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601 West End Avenue
Northwest corner at 89th Street


By Carter B. Horsley

This is one of the city's most elegant and distinguished apartment buildings.

Not only is it entirely clad in limestone, but its many unusual and notable design elements predate Art Deco flourishes with a quite bold, yet restrained composition.

The building was erected in 1915 and converted to a cooperative in 1978.

View from the east

View from the east

The building's facade is nicely modeled to accent its verticality, but is punctuated by a very large wrought-iron entrance marquee and large balconies on the fourth, fifth and twelfth floors. The 13th floor has arched windows below the building's simple cornice.

The 13-story building, which has no doorman and no concierge, has only 26 apartments.

It was designed for Bing & Bing by Emery Roth, the architect who would later design such masterpieces as the San Remo and Beresford apartment towers on Central Park West and the Ritz on Park Avenue and 57th Street.

View from the southeast

View from the southeast

In his fine book, "Mansions in the Sky, the Skyscraper Palazzi of Emery Roth," (Balsam Press, Inc., 1986), Steven Ruttenbaum observes that 601 West End Avenue "exhibits an eclectic mixture of neo-classicism and the Vienna Secession" and is "notable for its discipline and sobriety." The building, he wrote, originally had only one apartment per floor.

View from the north

View from the north

According to Peter Salwen, the author, Jesse L. Lasky, the theatrical and burlesque producer, lived here. In his fine book, "Upper West Side Story, A History and Guide" (Abbeville Press, 1989)," Salwen wrote that Lasky had been convinced by his brother-in-law, Samuel Goldfish, a glove merchant, to go into the movie business and "they teamed up with neighbors Cecil B. DeMille and Adolph Zukor (both of West 114th) to form Lasky-Famous Players, with studios on West 23rd and West 56th." "Goldfish, forced out in 1915, changed his name to Goldwyn," Salwen continued, "and created the organization that became Metro-Goldwyn-Mayer. The original business moved its headquarters to sunny California soon afterward, but still did business under a West Side name: Paramount Pictures, named for the Paramount apartment house (still standing) at 315 West 99th....Even as young men, it's pleasing to report, they showed the imagination that would make Hollywood great. Glove importer Goldfish had realized he could avoid customs duties by shipping crates of left and right gloves separately to, say, New York and New Orleans, leaving them unclaimed, and later buying them for five dollars or so at the abandoned-property auction, where it was a good bet no one else would bid against him for a shipment of unmatched gloves."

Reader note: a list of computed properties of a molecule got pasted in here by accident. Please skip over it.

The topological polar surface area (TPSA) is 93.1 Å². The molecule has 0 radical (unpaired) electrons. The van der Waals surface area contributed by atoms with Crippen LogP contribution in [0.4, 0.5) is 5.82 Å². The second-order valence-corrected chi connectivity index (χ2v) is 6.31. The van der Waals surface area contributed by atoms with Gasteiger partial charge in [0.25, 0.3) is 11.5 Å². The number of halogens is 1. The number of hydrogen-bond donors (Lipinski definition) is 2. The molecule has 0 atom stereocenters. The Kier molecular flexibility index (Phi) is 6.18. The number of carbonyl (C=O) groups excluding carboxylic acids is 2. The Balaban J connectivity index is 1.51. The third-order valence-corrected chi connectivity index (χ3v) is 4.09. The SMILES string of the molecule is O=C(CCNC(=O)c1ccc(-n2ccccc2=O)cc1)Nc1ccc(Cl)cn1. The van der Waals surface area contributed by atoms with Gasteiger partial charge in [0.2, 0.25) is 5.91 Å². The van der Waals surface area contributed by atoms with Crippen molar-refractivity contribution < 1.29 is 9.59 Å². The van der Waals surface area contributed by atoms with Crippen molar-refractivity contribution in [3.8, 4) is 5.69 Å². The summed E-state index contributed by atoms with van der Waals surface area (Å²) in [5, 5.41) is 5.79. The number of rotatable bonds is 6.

The building has no sidewalk landscaping and discrete air-conditioners.

View from the south

View of base from the south

The building has inconsistent fenestration.



It is one block to the east from Riverside Park and one block to the west of convenient neighborhood shopping on Broadway. It is also very convenient to excellent crosstown bus service on 86th Street and not far from a local subway station at 86th Street and Broadway. This area has undergone significant upgrading in the 1980's and 1990's and is now one of the most desirable on the Upper West Side.

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